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Need for work, only a noob. need to search many files for a string "USER HELP", then drop down 1 line and search only next line..

Posted on 2003-10-23
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Hi, I'm new to Linux and starting to learn it at work. I need to search many files for a string "USER HELP" if that exists, i need to check the next line down to see if it has "USERHELP=1" under neith it then if it does, pip to a file, have tried and am lost now..

all I have got to is:   find . -name "*4gl" | xargs grep "USER HELP" > results

but i think i need a loop..
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Question by:malcolm_fitz
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8 Comments
 
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Expert Comment

by:AgelmarJagad
ID: 9611584
Have you tried that command without using xargs?  As in 'find . -name "*4gl" | grep "USER HELP" > results.  What is the exact problem that you are having?  Are you not getting output into the file?  Are you not getting the correct output?
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by:malcolm_fitz
ID: 9611715
Ive got this so far:

find /home/malcolm/ -name "*4gl" | xargs grep -n -i --after-context=2 "USER HELP"  > /home/malcolm/workdir/aa

but I now need to check to see if 1 line under is not "USERHELP=1" then pip that line number and file to a file..  :)
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by:_tack
ID: 9612343
If a file contains the first line, can you assume it also contains the second line too ?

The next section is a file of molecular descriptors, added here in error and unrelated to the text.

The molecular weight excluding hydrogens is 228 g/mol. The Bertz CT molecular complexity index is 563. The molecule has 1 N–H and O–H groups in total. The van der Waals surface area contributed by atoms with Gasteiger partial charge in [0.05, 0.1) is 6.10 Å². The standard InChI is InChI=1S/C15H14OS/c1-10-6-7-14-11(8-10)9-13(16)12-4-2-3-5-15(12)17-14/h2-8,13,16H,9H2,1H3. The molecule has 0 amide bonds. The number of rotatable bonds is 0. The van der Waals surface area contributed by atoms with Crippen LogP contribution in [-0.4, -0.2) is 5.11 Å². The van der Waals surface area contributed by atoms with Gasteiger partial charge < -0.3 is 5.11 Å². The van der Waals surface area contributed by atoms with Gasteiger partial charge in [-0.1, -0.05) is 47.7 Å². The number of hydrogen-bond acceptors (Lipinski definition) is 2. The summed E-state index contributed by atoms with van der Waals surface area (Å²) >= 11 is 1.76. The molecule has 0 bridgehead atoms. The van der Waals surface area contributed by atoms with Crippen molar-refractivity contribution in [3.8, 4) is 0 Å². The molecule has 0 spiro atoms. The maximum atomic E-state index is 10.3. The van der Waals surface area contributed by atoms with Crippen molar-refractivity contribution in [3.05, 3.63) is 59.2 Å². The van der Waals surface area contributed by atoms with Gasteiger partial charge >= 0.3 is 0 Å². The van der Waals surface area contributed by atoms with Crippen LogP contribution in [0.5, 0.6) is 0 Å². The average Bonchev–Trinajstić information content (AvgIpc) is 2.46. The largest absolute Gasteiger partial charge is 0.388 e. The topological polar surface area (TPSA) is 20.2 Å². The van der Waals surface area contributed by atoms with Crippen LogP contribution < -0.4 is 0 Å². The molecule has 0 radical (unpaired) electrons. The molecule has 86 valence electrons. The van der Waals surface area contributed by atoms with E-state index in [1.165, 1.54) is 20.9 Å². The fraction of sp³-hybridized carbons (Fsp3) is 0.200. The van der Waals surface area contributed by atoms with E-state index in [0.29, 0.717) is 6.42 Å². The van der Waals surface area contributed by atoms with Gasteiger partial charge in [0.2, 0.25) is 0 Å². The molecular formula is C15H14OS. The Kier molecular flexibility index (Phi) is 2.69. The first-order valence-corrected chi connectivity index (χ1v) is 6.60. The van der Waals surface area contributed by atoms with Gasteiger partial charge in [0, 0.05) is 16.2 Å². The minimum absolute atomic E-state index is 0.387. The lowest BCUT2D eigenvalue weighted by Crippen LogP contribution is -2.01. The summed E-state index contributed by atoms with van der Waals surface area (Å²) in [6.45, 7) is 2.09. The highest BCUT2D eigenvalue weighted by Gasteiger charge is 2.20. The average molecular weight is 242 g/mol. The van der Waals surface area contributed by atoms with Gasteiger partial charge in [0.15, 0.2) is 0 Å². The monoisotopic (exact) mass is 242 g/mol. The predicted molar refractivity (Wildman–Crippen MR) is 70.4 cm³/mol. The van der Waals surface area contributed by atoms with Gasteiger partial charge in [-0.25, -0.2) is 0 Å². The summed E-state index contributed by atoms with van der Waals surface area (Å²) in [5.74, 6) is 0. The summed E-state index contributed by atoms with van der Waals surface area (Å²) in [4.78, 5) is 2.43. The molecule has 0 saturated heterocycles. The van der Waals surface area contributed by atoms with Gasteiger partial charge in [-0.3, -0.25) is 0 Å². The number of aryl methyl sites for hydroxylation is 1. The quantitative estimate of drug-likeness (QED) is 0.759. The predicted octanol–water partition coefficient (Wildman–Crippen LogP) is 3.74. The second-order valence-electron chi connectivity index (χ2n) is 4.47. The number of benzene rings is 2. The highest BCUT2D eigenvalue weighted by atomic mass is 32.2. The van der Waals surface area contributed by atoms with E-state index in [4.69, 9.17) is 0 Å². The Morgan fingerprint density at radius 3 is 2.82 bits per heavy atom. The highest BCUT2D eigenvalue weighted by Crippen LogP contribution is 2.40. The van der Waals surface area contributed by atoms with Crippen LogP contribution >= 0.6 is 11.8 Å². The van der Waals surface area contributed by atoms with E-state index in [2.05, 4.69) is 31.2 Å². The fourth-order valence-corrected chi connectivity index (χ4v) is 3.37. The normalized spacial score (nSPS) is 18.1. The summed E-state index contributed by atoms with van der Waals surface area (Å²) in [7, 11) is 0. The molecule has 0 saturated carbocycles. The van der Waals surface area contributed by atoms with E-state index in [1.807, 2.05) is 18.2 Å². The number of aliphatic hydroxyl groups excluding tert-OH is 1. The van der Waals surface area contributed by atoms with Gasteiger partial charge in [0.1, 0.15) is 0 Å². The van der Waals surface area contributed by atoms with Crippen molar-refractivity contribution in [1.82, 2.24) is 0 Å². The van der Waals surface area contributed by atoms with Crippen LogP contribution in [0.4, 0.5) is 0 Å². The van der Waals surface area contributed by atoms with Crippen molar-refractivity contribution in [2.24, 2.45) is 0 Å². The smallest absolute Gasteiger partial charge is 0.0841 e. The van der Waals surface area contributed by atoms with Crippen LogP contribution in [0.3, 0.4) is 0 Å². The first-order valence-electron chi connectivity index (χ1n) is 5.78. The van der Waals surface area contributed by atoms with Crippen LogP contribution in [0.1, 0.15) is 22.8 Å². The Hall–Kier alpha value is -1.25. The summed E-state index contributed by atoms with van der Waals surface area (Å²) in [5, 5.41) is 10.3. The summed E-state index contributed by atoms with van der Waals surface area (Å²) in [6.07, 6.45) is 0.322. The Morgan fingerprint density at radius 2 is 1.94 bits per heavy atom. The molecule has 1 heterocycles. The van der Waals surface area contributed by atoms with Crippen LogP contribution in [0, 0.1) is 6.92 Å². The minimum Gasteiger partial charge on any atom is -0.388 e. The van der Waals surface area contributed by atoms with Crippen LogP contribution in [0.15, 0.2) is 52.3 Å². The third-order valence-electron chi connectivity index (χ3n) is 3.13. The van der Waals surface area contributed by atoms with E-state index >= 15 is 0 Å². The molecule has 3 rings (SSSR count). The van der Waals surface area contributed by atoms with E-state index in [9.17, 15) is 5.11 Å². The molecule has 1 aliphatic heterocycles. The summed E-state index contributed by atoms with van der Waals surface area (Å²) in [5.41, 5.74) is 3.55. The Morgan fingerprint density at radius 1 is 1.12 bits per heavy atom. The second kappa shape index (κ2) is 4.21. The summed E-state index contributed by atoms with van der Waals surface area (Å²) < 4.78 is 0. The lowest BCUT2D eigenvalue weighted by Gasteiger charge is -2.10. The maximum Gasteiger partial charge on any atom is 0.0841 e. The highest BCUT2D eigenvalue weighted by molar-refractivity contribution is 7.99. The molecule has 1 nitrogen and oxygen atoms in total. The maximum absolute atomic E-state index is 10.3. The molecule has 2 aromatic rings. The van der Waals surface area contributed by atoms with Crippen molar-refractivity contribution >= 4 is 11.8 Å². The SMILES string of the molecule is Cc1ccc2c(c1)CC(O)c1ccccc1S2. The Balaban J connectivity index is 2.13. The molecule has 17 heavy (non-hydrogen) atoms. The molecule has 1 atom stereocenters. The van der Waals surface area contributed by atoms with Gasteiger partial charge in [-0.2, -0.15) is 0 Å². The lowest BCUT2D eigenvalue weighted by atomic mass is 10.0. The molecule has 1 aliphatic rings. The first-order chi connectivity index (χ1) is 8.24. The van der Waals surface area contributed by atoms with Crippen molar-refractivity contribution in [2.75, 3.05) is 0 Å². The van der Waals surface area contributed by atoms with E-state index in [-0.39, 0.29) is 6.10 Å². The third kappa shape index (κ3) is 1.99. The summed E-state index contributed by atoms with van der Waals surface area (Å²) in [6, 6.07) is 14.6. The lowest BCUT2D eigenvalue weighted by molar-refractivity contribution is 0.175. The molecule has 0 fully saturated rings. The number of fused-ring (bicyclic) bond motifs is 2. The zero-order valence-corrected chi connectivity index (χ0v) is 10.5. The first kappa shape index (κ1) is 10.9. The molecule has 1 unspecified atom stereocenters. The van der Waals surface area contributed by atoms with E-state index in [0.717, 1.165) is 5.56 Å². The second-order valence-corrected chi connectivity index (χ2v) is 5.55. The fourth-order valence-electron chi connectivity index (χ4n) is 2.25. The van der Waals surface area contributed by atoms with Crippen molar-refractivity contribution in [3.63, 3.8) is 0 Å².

I mean, if a file contains "USER HELP" can you assume that if the file contains the line "USERHELP" it will be
the following line ?

if yes, then use:

find . -name "*.4gl" -exec grep -e "USER HELP" -e "USERHELP=1" \; -print

Of course you will have to redirect some output to /dev/null if you just want filenames.
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AgelmarJagad earned 500 total points
ID: 9612345
--after-context=1 should be sufficient to catch the next line after the one that matches the grep, in fact it would make it much easier in the long run to do --after-context=1 (incidentally, you can also use the option -A 1 which means the same thing as --after-context=1).  Here is why: if you use --after-context=1 then you will output the line that has USERHELP on it, and the line immediatly following, so you just have to check every other line in the output.

So this should do it:
find /home/malcolm/ -name "*4gl" | xargs grep -n -i -A 1 "USER[ ]*HELP |  \
perl -pe 's/--\n//' | grep .*-[0123456789]*-.* > /home/malcolm/workdir/aa

When I was looking at output for a your original command (except wiht after-context=1 and the modification to USER HELP) I noticed that the output looked something like:
filename:line#:text that matched
fliename-line#-test the didn't match but was the next line
If the next line read USERHELP then it would match too (since I changed your original grep to work both with and without a space betweent he words) and the the line# would be delimited by : instead of -, so basically all of the lines you were looking for should have their line numbers delimeted by dashes, and that is what this command finds.  It uses regular expresssions, and they would be a good thing for you to learn if you don't know them already, but I'm not going to try to explain them here.

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by:AgelmarJagad
ID: 9612348
Oh, and by the way, the \ at the end of the first line of the command just signifies that the command continues on the next line, you can ignore it and just keep typing.
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by:Karl Heinz Kremer
ID: 10243757
No comment has been added lately, so it's time to clean up this TA.
I will leave a recommendation in the Cleanup topic area that this question is:
Answered by AgelmarJagad
Please leave any comments here within the next seven days.

PLEASE DO NOT ACCEPT THIS COMMENT AS AN ANSWER!

khkremer
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